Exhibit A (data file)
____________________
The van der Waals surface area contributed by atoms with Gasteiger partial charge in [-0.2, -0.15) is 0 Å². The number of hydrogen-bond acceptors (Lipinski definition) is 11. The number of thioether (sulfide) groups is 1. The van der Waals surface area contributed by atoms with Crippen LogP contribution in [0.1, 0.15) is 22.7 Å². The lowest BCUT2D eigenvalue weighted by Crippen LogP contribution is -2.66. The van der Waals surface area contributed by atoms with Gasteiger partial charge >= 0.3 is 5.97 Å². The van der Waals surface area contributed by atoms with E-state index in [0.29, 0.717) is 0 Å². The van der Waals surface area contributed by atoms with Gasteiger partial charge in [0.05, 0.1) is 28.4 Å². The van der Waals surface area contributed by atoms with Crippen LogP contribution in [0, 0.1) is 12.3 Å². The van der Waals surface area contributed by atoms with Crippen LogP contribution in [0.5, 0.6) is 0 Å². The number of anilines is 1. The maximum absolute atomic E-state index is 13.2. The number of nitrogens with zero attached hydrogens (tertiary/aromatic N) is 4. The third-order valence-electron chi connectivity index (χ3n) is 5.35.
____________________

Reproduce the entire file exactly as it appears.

The van der Waals surface area contributed by atoms with Gasteiger partial charge in [-0.2, -0.15) is 0 Å². The number of hydrogen-bond acceptors (Lipinski definition) is 11. The number of thioether (sulfide) groups is 1. The van der Waals surface area contributed by atoms with Crippen LogP contribution in [0.1, 0.15) is 22.7 Å². The lowest BCUT2D eigenvalue weighted by Crippen LogP contribution is -2.66. The van der Waals surface area contributed by atoms with Gasteiger partial charge >= 0.3 is 5.97 Å². The van der Waals surface area contributed by atoms with E-state index in [0.29, 0.717) is 0 Å². The van der Waals surface area contributed by atoms with Gasteiger partial charge in [0.05, 0.1) is 28.4 Å². The van der Waals surface area contributed by atoms with Crippen LogP contribution in [0, 0.1) is 12.3 Å². The van der Waals surface area contributed by atoms with Crippen LogP contribution in [0.5, 0.6) is 0 Å². The number of anilines is 1. The maximum absolute atomic E-state index is 13.2. The number of nitrogens with zero attached hydrogens (tertiary/aromatic N) is 4. The third-order valence-electron chi connectivity index (χ3n) is 5.35.